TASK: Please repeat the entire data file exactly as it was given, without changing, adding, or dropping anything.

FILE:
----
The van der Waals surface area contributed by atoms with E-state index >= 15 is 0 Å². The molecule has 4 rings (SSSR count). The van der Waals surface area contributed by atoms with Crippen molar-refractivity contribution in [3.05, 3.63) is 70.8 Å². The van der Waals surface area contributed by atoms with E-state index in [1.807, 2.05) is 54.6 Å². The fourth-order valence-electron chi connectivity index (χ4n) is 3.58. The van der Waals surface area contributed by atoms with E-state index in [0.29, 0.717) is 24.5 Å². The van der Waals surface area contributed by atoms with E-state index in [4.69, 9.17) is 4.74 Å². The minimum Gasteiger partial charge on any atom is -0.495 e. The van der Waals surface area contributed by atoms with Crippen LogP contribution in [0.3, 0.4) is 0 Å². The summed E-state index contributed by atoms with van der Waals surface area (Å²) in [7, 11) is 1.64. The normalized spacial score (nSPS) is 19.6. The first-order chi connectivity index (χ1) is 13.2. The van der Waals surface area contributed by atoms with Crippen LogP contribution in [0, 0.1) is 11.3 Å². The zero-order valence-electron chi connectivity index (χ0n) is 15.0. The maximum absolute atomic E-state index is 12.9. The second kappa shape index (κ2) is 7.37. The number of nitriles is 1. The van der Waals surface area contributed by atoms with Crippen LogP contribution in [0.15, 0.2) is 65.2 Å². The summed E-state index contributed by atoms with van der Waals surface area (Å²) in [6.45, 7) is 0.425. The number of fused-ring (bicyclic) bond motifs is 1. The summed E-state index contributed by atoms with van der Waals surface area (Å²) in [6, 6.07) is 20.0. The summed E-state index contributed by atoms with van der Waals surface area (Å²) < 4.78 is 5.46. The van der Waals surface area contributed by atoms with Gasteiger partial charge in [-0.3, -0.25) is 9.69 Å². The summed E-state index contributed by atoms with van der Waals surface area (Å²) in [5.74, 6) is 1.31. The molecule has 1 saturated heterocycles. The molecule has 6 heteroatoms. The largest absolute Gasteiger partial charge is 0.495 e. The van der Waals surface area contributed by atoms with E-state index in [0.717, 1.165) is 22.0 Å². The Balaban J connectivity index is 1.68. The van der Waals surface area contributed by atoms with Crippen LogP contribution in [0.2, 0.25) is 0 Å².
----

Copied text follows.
The van der Waals surface area contributed by atoms with E-state index >= 15 is 0 Å². The molecule has 4 rings (SSSR count). The van der Waals surface area contributed by atoms with Crippen molar-refractivity contribution in [3.05, 3.63) is 70.8 Å². The van der Waals surface area contributed by atoms with E-state index in [1.807, 2.05) is 54.6 Å². The fourth-order valence-electron chi connectivity index (χ4n) is 3.58. The van der Waals surface area contributed by atoms with E-state index in [0.29, 0.717) is 24.5 Å². The van der Waals surface area contributed by atoms with E-state index in [4.69, 9.17) is 4.74 Å². The minimum Gasteiger partial charge on any atom is -0.495 e. The van der Waals surface area contributed by atoms with Crippen LogP contribution in [0.3, 0.4) is 0 Å². The summed E-state index contributed by atoms with van der Waals surface area (Å²) in [7, 11) is 1.64. The normalized spacial score (nSPS) is 19.6. The first-order chi connectivity index (χ1) is 13.2. The van der Waals surface area contributed by atoms with Crippen LogP contribution in [0, 0.1) is 11.3 Å². The zero-order valence-electron chi connectivity index (χ0n) is 15.0. The maximum absolute atomic E-state index is 12.9. The second kappa shape index (κ2) is 7.37. The number of nitriles is 1. The van der Waals surface area contributed by atoms with Crippen LogP contribution in [0.15, 0.2) is 65.2 Å². The summed E-state index contributed by atoms with van der Waals surface area (Å²) in [6.45, 7) is 0.425. The number of fused-ring (bicyclic) bond motifs is 1. The summed E-state index contributed by atoms with van der Waals surface area (Å²) in [6, 6.07) is 20.0. The summed E-state index contributed by atoms with van der Waals surface area (Å²) < 4.78 is 5.46. The van der Waals surface area contributed by atoms with Gasteiger partial charge in [-0.3, -0.25) is 9.69 Å². The summed E-state index contributed by atoms with van der Waals surface area (Å²) in [5.74, 6) is 1.31. The molecule has 1 saturated heterocycles. The molecule has 6 heteroatoms. The largest absolute Gasteiger partial charge is 0.495 e. The van der Waals surface area contributed by atoms with E-state index in [0.717, 1.165) is 22.0 Å². The Balaban J connectivity index is 1.68. The van der Waals surface area contributed by atoms with Crippen LogP contribution in [0.2, 0.25) is 0 Å².